June 5, 2009

Bristol Press moving up Main Street

View of the new home for The Bristol Press. It's on the right side of the three-story brick building, between the parked car and the alley.

After more than a century in its 99 Main St. quarters, The Bristol Press is moving out.

The paper plans soon to shift its operations to a storefront two blocks away.

“We have to modernize and move with the times,” Publisher Michael Schroeder said Friday.

Mayor Art Ward hailed Schroeder’s willingness to remain downtown and for stepping in to save the paper.

“We’re just ecstatic that the paper is still alive and active in the community,” the mayor said.

When Schroeder’s Central Connecticut Communications purchased The Bristol Press, The Herald of New Britain and three weeklies in January, it did not buy the buildings that housed any of the papers.

The Pennsylvania-based Journal Register Co. still owns the building where the Press has been for 102 years. The bankrupt company, which had threatened to close the daily if a buyer didn’t emerge last winter, has long indicated it would like to sell the property.

“It’s a viable corner for the right type of business,” Ward said.

Schroeder said the longtime Press building is no longer efficient because it was erected for an industrial operation -- printing newspapers and other material -- that hasn’t been done in Bristol since the JRC bought the Press in 1994.

Since the building is so large, he said, those working in it are “like little silos” in the vast expanse of a structure that’s much bigger than is necessary to put together a paper.

Schroeder, who looked at a number of possible sites, said he wanted to stay downtown.

“It’s a commitment to the community,” he said, and has the advantage of being close to City Hall, the police station and other sources of news.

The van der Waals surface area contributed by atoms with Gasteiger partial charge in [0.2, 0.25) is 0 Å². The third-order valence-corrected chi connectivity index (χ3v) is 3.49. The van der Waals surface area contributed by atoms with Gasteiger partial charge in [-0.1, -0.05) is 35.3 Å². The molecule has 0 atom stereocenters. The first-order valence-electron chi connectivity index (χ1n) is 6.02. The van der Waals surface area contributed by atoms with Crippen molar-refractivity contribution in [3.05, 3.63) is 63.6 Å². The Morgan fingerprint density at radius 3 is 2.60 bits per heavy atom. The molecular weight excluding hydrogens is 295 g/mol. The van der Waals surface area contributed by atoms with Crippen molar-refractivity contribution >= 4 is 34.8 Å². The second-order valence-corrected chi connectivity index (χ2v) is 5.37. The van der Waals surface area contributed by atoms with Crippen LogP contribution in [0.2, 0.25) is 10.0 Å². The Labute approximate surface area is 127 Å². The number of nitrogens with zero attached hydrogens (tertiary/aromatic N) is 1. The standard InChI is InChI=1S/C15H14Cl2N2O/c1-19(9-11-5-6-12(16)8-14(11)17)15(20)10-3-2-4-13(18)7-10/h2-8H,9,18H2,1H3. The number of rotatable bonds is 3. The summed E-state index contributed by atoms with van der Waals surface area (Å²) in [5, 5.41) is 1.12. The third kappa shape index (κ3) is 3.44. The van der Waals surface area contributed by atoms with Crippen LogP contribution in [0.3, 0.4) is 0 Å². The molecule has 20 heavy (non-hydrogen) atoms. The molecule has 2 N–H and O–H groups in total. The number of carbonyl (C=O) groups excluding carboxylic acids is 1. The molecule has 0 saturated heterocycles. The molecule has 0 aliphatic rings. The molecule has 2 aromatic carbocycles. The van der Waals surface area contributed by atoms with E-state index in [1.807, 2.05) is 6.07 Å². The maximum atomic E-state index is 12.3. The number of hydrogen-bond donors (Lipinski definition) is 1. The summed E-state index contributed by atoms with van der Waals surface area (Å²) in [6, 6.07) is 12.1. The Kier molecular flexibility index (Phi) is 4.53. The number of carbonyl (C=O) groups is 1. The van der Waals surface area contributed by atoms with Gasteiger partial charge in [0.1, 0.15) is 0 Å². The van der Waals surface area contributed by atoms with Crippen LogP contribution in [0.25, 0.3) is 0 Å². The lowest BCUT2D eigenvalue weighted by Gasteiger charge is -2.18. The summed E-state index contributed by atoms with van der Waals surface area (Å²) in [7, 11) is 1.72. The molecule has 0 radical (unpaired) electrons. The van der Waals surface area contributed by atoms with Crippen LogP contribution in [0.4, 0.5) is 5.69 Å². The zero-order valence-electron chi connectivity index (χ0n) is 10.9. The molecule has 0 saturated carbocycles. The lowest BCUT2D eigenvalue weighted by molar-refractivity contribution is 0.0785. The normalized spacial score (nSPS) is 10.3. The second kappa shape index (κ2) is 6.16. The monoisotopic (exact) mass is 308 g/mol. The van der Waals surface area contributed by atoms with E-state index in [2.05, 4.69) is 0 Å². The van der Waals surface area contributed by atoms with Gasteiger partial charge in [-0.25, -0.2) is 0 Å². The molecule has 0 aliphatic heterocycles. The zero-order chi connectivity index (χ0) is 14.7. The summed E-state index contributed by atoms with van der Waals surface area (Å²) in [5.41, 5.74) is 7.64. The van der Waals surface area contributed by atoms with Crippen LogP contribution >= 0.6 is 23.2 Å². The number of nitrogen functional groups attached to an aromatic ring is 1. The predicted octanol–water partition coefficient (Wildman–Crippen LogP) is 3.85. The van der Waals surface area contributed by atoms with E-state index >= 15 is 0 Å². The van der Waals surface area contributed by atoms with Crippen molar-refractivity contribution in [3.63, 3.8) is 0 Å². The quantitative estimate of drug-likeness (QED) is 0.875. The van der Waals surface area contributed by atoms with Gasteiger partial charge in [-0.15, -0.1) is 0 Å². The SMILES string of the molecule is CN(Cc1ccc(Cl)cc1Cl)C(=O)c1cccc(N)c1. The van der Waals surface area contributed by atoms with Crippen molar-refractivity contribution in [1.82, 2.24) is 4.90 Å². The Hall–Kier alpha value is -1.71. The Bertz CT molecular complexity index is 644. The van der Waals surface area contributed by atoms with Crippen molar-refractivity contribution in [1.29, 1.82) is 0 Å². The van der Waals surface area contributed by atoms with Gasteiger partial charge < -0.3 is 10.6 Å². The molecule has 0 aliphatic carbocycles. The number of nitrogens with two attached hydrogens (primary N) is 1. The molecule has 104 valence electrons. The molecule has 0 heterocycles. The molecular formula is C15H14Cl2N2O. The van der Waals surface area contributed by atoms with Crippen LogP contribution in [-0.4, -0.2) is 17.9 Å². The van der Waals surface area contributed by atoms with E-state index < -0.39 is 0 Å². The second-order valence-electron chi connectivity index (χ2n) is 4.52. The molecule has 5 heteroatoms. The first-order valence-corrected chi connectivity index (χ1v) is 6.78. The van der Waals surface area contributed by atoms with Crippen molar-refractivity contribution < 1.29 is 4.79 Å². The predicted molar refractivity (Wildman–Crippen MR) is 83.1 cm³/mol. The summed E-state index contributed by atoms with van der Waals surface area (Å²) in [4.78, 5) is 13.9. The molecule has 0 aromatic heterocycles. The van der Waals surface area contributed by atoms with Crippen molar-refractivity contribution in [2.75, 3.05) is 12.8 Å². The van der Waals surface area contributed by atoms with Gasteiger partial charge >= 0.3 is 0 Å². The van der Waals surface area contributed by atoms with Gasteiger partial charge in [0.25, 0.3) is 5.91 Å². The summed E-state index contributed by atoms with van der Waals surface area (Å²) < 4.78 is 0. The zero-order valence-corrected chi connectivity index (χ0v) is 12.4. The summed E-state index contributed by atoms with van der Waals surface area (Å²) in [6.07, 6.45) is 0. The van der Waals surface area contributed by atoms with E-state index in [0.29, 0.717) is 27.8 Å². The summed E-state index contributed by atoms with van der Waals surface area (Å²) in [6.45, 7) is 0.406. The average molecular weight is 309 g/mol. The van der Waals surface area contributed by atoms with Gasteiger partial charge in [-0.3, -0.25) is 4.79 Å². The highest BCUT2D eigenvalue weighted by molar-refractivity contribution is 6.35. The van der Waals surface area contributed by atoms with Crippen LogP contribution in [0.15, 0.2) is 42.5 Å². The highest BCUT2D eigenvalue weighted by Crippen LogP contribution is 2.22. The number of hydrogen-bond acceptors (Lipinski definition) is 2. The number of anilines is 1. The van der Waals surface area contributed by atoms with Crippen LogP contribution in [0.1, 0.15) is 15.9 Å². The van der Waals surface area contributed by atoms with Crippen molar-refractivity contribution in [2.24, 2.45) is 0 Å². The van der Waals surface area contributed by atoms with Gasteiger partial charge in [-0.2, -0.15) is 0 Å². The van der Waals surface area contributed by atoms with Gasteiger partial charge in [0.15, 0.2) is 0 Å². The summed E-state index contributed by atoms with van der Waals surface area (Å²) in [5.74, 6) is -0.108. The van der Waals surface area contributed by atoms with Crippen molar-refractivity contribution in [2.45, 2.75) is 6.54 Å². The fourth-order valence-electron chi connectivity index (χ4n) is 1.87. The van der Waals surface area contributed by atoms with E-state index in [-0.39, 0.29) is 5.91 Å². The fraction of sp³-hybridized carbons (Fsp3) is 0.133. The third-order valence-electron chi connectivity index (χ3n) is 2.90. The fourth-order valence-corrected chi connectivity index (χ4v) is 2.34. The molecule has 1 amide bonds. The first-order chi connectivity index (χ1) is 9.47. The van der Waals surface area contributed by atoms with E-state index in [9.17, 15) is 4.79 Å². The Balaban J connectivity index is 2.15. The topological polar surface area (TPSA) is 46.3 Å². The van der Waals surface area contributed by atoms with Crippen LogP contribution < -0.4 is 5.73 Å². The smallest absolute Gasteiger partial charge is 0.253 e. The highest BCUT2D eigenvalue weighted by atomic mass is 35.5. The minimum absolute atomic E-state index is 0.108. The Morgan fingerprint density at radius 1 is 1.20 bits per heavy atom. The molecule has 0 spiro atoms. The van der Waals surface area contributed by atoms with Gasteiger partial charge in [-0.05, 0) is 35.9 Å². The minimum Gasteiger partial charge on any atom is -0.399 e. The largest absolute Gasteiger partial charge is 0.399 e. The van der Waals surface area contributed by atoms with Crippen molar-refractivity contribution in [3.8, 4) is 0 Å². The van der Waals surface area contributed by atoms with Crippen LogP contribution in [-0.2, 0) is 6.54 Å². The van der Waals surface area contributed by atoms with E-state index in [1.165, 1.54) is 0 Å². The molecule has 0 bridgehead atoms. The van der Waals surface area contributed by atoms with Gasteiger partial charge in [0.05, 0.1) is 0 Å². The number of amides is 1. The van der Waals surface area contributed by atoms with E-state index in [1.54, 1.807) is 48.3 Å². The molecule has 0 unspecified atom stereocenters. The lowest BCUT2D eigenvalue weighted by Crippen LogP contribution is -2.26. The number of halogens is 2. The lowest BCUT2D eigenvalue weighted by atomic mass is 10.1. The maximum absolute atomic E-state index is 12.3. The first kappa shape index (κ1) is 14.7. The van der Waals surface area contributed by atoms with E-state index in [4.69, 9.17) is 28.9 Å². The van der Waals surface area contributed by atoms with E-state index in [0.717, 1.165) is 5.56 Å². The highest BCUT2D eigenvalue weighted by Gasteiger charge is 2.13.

The new location at 184 Main St., Schroeder said, also make for a good, central spot for people to come to the paper from across town.

The new location was last used as a dance studio, but has been the home of many businesses over the years, including Larre’s Jewelers. One door down from a computer store, the spot is a stone’s throw from the Greater Bristol Chamber of Commerce’s office.

Schroeder said he recognizes the emotional attachment many people have to the Press’s 99 Main St. home for so many years -- where lots of people have memories of the press churning in the large windows facing Riverside Avenue or the busy times when carriers spread out from its loading dock -- but business reality dictates moving to a space that’s more suited to the paper as it is today.

About 20 people will work out of the new quarters, which include a couple of second floor offices, the publisher said.

Schroeder said he plans to “freshen up” the appearance of the 184 Main St. office and to find ways to make it attractive.

The move is slated to take place this month, the publisher said.

The landlord, Tom Zipp, said the Press began renting the space on May 1. He said the paper found its existing building too costly to maintain.